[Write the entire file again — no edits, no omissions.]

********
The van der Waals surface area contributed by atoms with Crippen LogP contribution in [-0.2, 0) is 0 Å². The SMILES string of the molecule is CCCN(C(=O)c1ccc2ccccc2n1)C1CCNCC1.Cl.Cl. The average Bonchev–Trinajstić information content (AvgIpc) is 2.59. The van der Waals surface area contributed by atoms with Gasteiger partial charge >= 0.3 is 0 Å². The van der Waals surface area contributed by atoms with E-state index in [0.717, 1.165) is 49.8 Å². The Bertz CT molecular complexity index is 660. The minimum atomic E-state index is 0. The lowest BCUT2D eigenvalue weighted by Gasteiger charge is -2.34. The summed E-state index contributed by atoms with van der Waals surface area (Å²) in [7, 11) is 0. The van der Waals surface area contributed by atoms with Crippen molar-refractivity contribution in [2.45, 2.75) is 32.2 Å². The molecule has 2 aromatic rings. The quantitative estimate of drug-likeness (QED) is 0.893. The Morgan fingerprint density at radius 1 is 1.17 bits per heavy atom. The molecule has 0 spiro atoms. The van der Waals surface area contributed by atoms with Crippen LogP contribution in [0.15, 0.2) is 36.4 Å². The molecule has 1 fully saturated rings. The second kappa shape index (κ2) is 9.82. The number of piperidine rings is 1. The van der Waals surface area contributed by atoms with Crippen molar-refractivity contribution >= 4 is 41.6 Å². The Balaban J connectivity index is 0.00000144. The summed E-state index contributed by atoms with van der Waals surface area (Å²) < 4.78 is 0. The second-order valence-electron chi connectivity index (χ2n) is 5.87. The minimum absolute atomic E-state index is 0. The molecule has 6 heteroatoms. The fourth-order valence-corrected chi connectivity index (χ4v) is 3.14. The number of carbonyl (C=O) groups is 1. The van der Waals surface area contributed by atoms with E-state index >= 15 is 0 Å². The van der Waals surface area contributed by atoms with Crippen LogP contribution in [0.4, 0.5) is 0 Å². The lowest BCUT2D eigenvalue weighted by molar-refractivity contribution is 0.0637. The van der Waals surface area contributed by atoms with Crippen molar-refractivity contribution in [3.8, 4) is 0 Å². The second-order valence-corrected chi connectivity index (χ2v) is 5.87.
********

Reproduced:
The van der Waals surface area contributed by atoms with Crippen LogP contribution in [-0.2, 0) is 0 Å². The SMILES string of the molecule is CCCN(C(=O)c1ccc2ccccc2n1)C1CCNCC1.Cl.Cl. The average Bonchev–Trinajstić information content (AvgIpc) is 2.59. The van der Waals surface area contributed by atoms with Gasteiger partial charge >= 0.3 is 0 Å². The van der Waals surface area contributed by atoms with E-state index in [0.717, 1.165) is 49.8 Å². The Bertz CT molecular complexity index is 660. The minimum atomic E-state index is 0. The lowest BCUT2D eigenvalue weighted by Gasteiger charge is -2.34. The summed E-state index contributed by atoms with van der Waals surface area (Å²) in [7, 11) is 0. The van der Waals surface area contributed by atoms with Crippen molar-refractivity contribution in [2.45, 2.75) is 32.2 Å². The molecule has 2 aromatic rings. The quantitative estimate of drug-likeness (QED) is 0.893. The Morgan fingerprint density at radius 1 is 1.17 bits per heavy atom. The molecule has 0 spiro atoms. The van der Waals surface area contributed by atoms with Crippen LogP contribution in [0.15, 0.2) is 36.4 Å². The molecule has 1 fully saturated rings. The second kappa shape index (κ2) is 9.82. The number of piperidine rings is 1. The van der Waals surface area contributed by atoms with Crippen molar-refractivity contribution >= 4 is 41.6 Å². The Balaban J connectivity index is 0.00000144. The summed E-state index contributed by atoms with van der Waals surface area (Å²) < 4.78 is 0. The second-order valence-electron chi connectivity index (χ2n) is 5.87. The minimum absolute atomic E-state index is 0. The molecule has 6 heteroatoms. The fourth-order valence-corrected chi connectivity index (χ4v) is 3.14. The number of carbonyl (C=O) groups is 1. The van der Waals surface area contributed by atoms with E-state index >= 15 is 0 Å². The van der Waals surface area contributed by atoms with Crippen LogP contribution in [0.4, 0.5) is 0 Å². The lowest BCUT2D eigenvalue weighted by molar-refractivity contribution is 0.0637. The van der Waals surface area contributed by atoms with Crippen molar-refractivity contribution in [3.8, 4) is 0 Å². The second-order valence-corrected chi connectivity index (χ2v) is 5.87.